With that "Legend of Ghost Lion" image in particular, it's an interesting one because the original design does follow a simple grid layout so should fit my current simplified model in theory. But two things are probably keeping it from being successful:

1) OverlayPal only tries to use 8x16 sprites at the moment. An earlier version in Python used the opposite mode of 8x8. It really ought to auto-try them both.

On the other hand, if you don't plan to add less-important-hardware-sprites dynamically on top of the converted image, then even with 8x16 sprites I think you should be able to arrange sprites according to priority, to essentially give you variable-height sprites. Another reason for ditching the grid and reformulating the sprite layer as a coverage problem, where each sprite can be off-grid.

2) Second limitation is probably the fact that the splitting is currently done in two separate passes.

The first moves background colors to the overlay whilst trying to minimise total amount of pixels moved (a sensible heuristic that can fail). And the second pass then has to work with the overlay produced by the first. And the downside of this is that the first pass can produce a result that the first might not be able to solve.

A single-pass solution is really needed to avoid this condition - but again may make an already slow conversion even slower because it would need to search a much bigger problem space. Or alternatively it might be possible to iterate over additional "valid" solutions from the first pass.

An earlier Python version where I used PuLP rather than CMPL / CBC was actually single-pass. But as that worked on the 16x16 grid (for the BG color restrictions) it wouldn't deal with this image anyway without some slight modifications to use 8x8 for the sprite grid whilst still enforcing 16x16 background color restrictions. It was even slower - taking hours for some complex images. So I ultimately ditched it to iterate faster on "most convertible images".

Interesting that I-CHR fails on it as well though... this image is probably good as a stress test for future improvements.

And yeah, OverlayPal is a bit limited in how it doesn't currently produce any of the .chr / nametable / OAM data. But I did consciously choose to limit the scope to trying to produce a .png that would be guaranteed to be convertible if OverlayPal succeeds at its job. Because once you step into the specifics of NES CHR / nametable / OAM it becomes more of "build system territory" in my eyes.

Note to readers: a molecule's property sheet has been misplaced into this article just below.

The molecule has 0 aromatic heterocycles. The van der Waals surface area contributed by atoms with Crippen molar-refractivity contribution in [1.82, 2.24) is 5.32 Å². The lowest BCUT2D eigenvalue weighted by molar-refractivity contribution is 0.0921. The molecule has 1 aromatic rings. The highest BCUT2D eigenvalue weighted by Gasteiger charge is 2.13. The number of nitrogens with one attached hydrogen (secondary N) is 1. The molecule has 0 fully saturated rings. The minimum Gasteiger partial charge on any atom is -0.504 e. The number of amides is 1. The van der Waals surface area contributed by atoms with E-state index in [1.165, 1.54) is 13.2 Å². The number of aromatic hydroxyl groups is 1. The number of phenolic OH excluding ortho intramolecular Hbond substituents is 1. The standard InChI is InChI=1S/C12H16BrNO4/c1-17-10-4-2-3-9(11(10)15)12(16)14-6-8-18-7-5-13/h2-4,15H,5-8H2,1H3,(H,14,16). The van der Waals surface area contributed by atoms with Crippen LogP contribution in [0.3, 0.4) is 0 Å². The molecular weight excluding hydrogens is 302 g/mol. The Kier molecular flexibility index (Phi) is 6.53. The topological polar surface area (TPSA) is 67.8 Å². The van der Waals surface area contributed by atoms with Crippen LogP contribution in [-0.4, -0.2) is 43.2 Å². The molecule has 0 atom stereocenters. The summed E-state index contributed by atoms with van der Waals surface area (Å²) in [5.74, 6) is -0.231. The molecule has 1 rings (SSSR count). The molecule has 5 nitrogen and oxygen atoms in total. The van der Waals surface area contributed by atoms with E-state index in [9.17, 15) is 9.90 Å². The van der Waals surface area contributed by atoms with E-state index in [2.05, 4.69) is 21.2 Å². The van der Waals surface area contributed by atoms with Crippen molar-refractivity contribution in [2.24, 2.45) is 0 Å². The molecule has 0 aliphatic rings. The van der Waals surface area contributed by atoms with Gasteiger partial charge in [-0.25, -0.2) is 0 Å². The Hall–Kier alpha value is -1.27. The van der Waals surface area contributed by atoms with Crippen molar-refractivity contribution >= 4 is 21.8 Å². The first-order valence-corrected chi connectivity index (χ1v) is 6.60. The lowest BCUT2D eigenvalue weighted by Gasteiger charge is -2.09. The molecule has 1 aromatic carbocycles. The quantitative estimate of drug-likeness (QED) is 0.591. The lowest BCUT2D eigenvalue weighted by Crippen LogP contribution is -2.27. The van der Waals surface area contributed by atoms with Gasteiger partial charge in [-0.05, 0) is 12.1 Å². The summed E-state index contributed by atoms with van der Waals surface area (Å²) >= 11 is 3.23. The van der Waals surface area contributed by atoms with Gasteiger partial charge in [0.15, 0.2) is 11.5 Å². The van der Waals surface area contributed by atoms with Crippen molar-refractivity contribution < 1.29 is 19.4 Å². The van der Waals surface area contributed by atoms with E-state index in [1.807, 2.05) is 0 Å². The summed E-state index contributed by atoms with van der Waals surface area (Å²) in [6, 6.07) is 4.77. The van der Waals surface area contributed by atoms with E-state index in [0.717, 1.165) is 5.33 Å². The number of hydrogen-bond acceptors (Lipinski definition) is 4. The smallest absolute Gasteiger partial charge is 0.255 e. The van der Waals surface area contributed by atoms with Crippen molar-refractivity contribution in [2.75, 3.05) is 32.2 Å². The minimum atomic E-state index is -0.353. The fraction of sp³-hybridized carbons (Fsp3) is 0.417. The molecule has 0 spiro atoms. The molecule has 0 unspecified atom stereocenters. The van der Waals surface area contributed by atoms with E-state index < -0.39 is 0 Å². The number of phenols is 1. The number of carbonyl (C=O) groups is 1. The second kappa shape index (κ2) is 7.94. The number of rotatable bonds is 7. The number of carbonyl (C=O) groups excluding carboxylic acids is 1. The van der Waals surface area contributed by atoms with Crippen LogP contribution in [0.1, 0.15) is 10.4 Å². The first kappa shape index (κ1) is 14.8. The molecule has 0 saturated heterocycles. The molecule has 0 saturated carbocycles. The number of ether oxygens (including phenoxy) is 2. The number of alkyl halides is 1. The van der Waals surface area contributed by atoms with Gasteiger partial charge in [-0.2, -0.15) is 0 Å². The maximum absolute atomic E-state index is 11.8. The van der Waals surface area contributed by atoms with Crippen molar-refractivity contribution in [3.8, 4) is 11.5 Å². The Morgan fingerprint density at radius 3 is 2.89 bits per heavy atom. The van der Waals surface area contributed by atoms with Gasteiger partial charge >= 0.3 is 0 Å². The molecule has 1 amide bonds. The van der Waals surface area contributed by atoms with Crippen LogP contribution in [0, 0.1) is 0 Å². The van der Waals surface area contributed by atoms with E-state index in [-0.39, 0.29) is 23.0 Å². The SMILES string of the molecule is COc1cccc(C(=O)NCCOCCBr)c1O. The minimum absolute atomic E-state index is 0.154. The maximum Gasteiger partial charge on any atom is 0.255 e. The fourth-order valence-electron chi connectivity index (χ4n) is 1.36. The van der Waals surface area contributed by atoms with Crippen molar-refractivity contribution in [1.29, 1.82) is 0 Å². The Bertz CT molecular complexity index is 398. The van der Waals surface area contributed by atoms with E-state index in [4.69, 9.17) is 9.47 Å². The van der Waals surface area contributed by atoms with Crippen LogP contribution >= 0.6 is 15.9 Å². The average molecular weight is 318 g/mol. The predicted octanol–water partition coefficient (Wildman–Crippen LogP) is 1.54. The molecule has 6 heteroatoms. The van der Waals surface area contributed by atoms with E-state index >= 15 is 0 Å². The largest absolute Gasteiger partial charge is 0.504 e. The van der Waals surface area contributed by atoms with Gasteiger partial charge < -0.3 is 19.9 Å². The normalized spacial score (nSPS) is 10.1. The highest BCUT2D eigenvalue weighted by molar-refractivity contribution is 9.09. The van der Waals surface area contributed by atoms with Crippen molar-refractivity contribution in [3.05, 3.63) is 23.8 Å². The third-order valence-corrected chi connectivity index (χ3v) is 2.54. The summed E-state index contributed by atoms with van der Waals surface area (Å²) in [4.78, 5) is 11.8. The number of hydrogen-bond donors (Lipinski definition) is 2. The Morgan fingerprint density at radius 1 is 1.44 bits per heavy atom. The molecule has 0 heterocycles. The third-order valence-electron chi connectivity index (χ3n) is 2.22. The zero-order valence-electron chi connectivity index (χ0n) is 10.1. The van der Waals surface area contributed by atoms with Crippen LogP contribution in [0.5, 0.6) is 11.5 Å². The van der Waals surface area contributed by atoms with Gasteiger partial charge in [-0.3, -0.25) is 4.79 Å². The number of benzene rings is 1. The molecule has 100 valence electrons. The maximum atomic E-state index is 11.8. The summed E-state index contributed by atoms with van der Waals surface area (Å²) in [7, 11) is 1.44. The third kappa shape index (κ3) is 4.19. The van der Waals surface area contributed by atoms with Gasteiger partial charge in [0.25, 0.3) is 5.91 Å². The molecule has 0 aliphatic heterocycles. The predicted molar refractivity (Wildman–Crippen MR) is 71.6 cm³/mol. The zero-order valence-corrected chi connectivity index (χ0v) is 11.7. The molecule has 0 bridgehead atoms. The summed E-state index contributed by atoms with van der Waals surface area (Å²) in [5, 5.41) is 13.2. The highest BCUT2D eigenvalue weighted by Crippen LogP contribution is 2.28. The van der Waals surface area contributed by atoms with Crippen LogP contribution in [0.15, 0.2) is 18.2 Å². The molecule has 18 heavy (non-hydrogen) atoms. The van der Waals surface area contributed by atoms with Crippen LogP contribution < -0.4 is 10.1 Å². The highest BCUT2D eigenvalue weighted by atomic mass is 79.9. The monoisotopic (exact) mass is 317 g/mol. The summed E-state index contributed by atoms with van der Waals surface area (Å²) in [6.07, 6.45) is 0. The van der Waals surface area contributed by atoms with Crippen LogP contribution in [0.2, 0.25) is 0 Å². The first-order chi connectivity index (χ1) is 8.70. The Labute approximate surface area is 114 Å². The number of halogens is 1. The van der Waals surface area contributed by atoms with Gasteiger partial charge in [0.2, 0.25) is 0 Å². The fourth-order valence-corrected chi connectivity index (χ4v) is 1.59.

Conversion to .chr / nametable / OAM memory is a problem that is a lot more well-defined and faster. And more about data crunching, potential compression and of course how to handle bank-switched CHR.

I might possibly add such features to OverlayPal at some point for a more complete package, but it's not really on the top of the TODO-list - especially given the algorithm still needs refining / complementing to work with all images. :)

By the way, quite a few years back I also made a tool that was more focused on conversion of smaller sprites while optimizing tile counts / sprites per scanline / etc in a semi-configurable way.
http://retrocoder.epizy.com/tilificator_tutorial/

Tilificator probably overlaps a bit more with I-CHR's use-case in how tries to optimise for tile count. But it wasn't really made to handle big images / BG with overlays, whereas I-CHR does that as far as I understand. Tilificator also doesn't do any of the palette mapping decisions that I created OverlayPal for.

Like OverlayPal, Tilificator didn't find much of an audience at all. Although it at least got some use in "Streemerz"... ironically for the title screen conversion which it was honestly a bit ill-suited for :roll:

Looking back at Tilificator in hindsight, I gotta admit it did very well in some cases... but it also very much exposed the limitations of using greedy algorithms for these kind of problems. It's essentially a brute-force solution enumerating a lot of combinations for each sprite cel, and processes the sprite cels sequentially... which means a "bad start" will end up giving suboptimal results, because it's using greedy algorithm that doesn't backtrack.

I'm tempted to re-visit Tilificator some time and try CMPL on it for a truly global optimization that doesn't get stuck in local minima... if only to see how bad that would really get performance-wise. It could be that even a very large problem formulated as an integer LP may still perform better than all the complex&slow Python code I ended up writing when adding heuristic on top of heuristic. Not to mention it'd be more readable and maintainable than the Tilificator Python code's complex heuristics.

Gotta admit I am personally pretty hooked on the integer LP formulation for formulating these kind of problems. In this day and age I think the computing power is sufficient to find the true optimal solutions for many of the optimisation problems that keep re-occurring in the NES developer's conversion toolflow - not just graphics. But we might need just a few more years of Moore's law to really get there.

Then again, I'm not sure anymore that squeezing bytes / sprites-per-scanline counts out of content is much of a practical problem holding NES programmers back... it is looking more and more like it mostly belongs in the fun-programming-challenges category. And perhaps only shines if it does come bundled into an all-purpose tool.